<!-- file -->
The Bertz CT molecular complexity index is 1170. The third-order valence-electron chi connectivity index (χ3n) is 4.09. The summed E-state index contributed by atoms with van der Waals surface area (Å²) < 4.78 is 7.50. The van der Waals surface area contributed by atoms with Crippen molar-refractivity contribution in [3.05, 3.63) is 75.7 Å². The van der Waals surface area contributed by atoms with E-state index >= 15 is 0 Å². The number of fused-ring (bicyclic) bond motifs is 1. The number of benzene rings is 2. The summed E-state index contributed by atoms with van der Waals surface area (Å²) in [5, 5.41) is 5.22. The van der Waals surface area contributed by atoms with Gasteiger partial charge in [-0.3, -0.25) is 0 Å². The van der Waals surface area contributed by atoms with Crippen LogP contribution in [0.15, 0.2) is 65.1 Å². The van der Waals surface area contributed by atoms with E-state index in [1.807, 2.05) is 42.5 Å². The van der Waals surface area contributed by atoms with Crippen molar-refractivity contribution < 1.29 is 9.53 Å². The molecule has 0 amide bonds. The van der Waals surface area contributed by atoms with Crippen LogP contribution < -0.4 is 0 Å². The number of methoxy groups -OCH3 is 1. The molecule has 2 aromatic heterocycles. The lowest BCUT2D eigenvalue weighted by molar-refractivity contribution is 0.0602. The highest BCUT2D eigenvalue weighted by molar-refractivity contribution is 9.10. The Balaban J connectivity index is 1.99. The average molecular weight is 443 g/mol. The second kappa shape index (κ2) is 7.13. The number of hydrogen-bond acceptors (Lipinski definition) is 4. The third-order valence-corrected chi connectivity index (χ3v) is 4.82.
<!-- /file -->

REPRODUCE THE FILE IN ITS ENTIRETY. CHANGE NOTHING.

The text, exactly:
The Bertz CT molecular complexity index is 1170. The third-order valence-electron chi connectivity index (χ3n) is 4.09. The summed E-state index contributed by atoms with van der Waals surface area (Å²) < 4.78 is 7.50. The van der Waals surface area contributed by atoms with Crippen molar-refractivity contribution in [3.05, 3.63) is 75.7 Å². The van der Waals surface area contributed by atoms with E-state index >= 15 is 0 Å². The number of fused-ring (bicyclic) bond motifs is 1. The number of benzene rings is 2. The summed E-state index contributed by atoms with van der Waals surface area (Å²) in [5, 5.41) is 5.22. The van der Waals surface area contributed by atoms with Gasteiger partial charge in [-0.3, -0.25) is 0 Å². The van der Waals surface area contributed by atoms with Crippen LogP contribution in [0.15, 0.2) is 65.1 Å². The van der Waals surface area contributed by atoms with E-state index in [1.807, 2.05) is 42.5 Å². The van der Waals surface area contributed by atoms with Crippen molar-refractivity contribution < 1.29 is 9.53 Å². The molecule has 0 amide bonds. The van der Waals surface area contributed by atoms with Crippen LogP contribution < -0.4 is 0 Å². The number of methoxy groups -OCH3 is 1. The molecule has 2 aromatic heterocycles. The lowest BCUT2D eigenvalue weighted by molar-refractivity contribution is 0.0602. The highest BCUT2D eigenvalue weighted by molar-refractivity contribution is 9.10. The Balaban J connectivity index is 1.99. The average molecular weight is 443 g/mol. The second kappa shape index (κ2) is 7.13. The number of hydrogen-bond acceptors (Lipinski definition) is 4. The third-order valence-corrected chi connectivity index (χ3v) is 4.82.